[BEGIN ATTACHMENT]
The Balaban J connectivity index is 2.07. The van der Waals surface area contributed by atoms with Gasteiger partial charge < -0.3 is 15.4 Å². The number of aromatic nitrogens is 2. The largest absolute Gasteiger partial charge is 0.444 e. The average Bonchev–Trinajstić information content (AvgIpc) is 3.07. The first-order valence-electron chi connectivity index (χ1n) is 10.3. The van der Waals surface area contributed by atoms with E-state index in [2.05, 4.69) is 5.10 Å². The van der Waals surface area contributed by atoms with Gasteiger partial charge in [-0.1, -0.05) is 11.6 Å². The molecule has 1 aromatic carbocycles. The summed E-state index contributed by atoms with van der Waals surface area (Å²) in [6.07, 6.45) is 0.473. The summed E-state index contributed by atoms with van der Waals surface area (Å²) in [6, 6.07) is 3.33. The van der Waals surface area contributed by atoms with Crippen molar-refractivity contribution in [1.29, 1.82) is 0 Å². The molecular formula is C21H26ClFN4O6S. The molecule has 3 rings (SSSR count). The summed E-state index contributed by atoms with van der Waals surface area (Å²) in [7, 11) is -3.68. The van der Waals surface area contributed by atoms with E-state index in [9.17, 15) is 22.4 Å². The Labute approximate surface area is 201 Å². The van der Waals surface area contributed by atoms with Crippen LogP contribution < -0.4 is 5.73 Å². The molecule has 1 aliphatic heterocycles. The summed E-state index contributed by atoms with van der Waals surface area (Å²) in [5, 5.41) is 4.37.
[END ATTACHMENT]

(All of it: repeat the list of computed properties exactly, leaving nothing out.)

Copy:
The Balaban J connectivity index is 2.07. The van der Waals surface area contributed by atoms with Gasteiger partial charge < -0.3 is 15.4 Å². The number of aromatic nitrogens is 2. The largest absolute Gasteiger partial charge is 0.444 e. The average Bonchev–Trinajstić information content (AvgIpc) is 3.07. The first-order valence-electron chi connectivity index (χ1n) is 10.3. The van der Waals surface area contributed by atoms with E-state index in [2.05, 4.69) is 5.10 Å². The van der Waals surface area contributed by atoms with Gasteiger partial charge in [-0.1, -0.05) is 11.6 Å². The molecule has 1 aromatic carbocycles. The summed E-state index contributed by atoms with van der Waals surface area (Å²) in [6.07, 6.45) is 0.473. The summed E-state index contributed by atoms with van der Waals surface area (Å²) in [6, 6.07) is 3.33. The van der Waals surface area contributed by atoms with Crippen molar-refractivity contribution in [1.29, 1.82) is 0 Å². The molecular formula is C21H26ClFN4O6S. The molecule has 3 rings (SSSR count). The summed E-state index contributed by atoms with van der Waals surface area (Å²) in [7, 11) is -3.68. The van der Waals surface area contributed by atoms with E-state index in [9.17, 15) is 22.4 Å². The Labute approximate surface area is 201 Å². The van der Waals surface area contributed by atoms with Crippen LogP contribution < -0.4 is 5.73 Å². The molecule has 1 aliphatic heterocycles. The summed E-state index contributed by atoms with van der Waals surface area (Å²) in [5, 5.41) is 4.37.